Vultures are an ecologically vital group of birds that face a range of threats in many areas where they occur. Populations of many species are under pressure, and some species are facing extinction. The ‘IVAD’ has grown from awareness days run by the Endangered Wildlife Trust in South Africa and the Hawk Conservancy Trust in England, who decided to work together and expand the initiative into an international event.
It is now recognised that a co-ordinated IVAD will publicise the conservation of vultures to a wider audience, and highlight the important work being carried out by the world’s vulture conservationists. On the first Saturday in September, the aim is for each participating organisation to carry out their own activities that highlight vulture conservation and awareness. A website provides a central place for all participants to outline these activities and see the extent of vulture conservation across the world. Additionally, it is a valuable resource for vulture workers to learn about the activities of their colleagues and to develop new collaborations or exchange information. Learn more at https://www.vultureday.org/
Vultures have been placed under severe threat in recent years, particularly due to poisoning. Globally, 75% of all vultures are threatened with extinction, according to the IUCN Red List. During the 1990s, vulture populations in South Asia declined by 99% over a single decade due to poisoning by diclofenac, a Non-steroidal Anti-inflammatory Drug (NSAID) used to treat cattle. In 2006, veterinary use of diclofenac was banned by governments across India, Nepal and Pakistan and more recently in Bangladesh, Iran and Cambodia. However, it is still in use in parts of Europe and Africa, although there are alternative non-toxic drugs available such as meloxicam.
The first birds to be ringed (banded) on the African continent were Cape Vultures Gyps coprotheres. In August 1948 a group of enthusiasts climbed the cliffs of the Kransberg breeding colony near Thabazimbi in the Limpopo Province of South Africa, and ringed a number of Cape Vulture nestlings. One was later found dead near Bulawayo in Zimbabwe. The Witwatersrand Bird Club continued ringing Cape Vultures in the Magaliesberg mountain range, and as a student at Witwatersrand University, I joined the WBC ringing activities in 1963 and 1964 in the Magaliesberg and in Botswana.
In 1972 I met Peter Mundy, who was on his way from Nigeria to then Rhodesia, where he was to start a Master’s programme on ‘The Comparative Biology of Southern African Vultures’. In 1973 Peter co-ordinated a ringing exercise in the Magaliesberg, when we marked individual nestlings with unique colour ring combinations for the first time. His research continued for many years and Peter was ultimately awarded a Doctorate for his extensive studies of vultures in the field, in Zimbabwe and South Africa.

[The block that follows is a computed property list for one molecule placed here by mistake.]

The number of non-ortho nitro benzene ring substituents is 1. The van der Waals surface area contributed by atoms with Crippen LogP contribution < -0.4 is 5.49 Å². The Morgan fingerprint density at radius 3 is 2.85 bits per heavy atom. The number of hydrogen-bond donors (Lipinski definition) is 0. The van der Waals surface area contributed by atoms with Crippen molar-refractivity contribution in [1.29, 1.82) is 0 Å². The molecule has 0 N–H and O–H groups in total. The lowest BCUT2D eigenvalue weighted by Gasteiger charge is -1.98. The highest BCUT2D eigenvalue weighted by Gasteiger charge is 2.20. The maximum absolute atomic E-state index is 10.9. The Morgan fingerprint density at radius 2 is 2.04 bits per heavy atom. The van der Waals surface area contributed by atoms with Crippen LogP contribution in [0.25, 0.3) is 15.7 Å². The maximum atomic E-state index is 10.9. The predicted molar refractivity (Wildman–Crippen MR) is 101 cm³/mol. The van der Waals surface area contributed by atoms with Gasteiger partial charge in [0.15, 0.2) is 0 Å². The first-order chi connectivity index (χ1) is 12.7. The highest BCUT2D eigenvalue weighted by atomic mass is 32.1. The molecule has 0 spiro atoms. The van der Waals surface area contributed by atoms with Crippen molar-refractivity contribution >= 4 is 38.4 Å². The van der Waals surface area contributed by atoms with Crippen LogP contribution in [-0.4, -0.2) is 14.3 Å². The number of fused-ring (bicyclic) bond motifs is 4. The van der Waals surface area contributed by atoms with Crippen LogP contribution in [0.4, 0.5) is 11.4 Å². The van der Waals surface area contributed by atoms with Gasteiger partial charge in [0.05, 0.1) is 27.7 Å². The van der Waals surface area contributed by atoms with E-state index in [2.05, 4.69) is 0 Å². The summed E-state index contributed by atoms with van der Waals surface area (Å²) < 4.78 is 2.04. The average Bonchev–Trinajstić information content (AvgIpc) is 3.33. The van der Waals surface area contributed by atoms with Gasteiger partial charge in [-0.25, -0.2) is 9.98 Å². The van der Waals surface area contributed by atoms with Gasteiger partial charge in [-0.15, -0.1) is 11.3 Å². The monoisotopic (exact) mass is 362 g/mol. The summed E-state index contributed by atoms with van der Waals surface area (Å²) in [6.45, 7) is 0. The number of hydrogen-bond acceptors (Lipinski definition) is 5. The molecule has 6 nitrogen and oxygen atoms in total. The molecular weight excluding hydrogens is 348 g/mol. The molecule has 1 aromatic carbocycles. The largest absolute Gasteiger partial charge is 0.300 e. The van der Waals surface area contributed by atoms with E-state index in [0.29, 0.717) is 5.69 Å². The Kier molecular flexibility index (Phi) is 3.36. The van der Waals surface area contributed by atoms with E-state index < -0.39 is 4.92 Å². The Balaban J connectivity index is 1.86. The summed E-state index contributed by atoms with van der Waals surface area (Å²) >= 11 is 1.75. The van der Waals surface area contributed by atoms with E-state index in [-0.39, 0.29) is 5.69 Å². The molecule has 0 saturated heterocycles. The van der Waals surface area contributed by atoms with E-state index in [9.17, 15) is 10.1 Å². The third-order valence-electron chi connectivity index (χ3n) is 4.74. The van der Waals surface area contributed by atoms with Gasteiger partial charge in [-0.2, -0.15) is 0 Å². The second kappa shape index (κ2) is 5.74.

Fast-forward to 2021 and vultures are in dire trouble all around the world, most of them now on the endangered list. They have been decimated by humans and our intolerance and indifference to the creatures that share our planet. Toxins of one kind or another have wreaked havoc on vulture populations, while changes in land-use, electrocution and collisions with powerlines have added to the threats facing vultures.
The plight of these harmless and useful birds is now highlighted on IVAD, and I was invited to visit the Nyoka Ridge Vulture ‘restaurant’ for a recognition of the occasion. This vulture feeding site is an initiative of the local Rotarians, the local chapter of BirdLife and WESSA (Wildlife and Environment Society of South Africa). A shady lookout post has been constructed here, while a photographic hide is being built in a shipping container and will be installed later this year. The Magaliesberg Biosphere Reserve was recognised by UNESCO in 2015, giving the core area international status as a special place. However, vultures fly far and wide, away from the protection of the biosphere reserve.
Peter Mundy and I made a nostalgic trip out to Nyoka Ridge on 4 September. A column of wheeling vultures greeted our arrival, but showed no interest in the repast of dead livestock that had been laid out for them and disappeared from view. We chatted to the many people who had come out for the morning, hoping to see the great birds descend to the food.
Alas, as midday approached their human patience wore thin, and an exodus ensued until only three observers remained. At 1:30pm the Cape Vultures started dropping out of the sky, and we were treated to the magnificent spectacle of around 100 or more birds circling, landing, feeding and fighting as they have done since time immemorial. What a wonderful sight!
It is 58 years since I first ringed vultures in the Magaliesberg and 49 since Peter and I met and became vulture soul-mates. We are both gratified and moved that there is a new generation of vulture custodians who care about these great birds, and are trying to ensure their survival in a world where humans and their trappings of civilisation, prosperity and greed are inexorably encroaching on the space that vultures need to survive.
Hunters can play an important part in vulture conservation by using non-lead ammunition to hunt animals that might later be consumed by vultures.
Dr John Ledger is a past Director of the Endangered Wildlife Trust, now a consultant, writer and teacher on the environment, energy and wildlife; he is a columnist for the African Hunting Gazette. He lives in Johannesburg, South Africa. John.Ledger@wol.co.za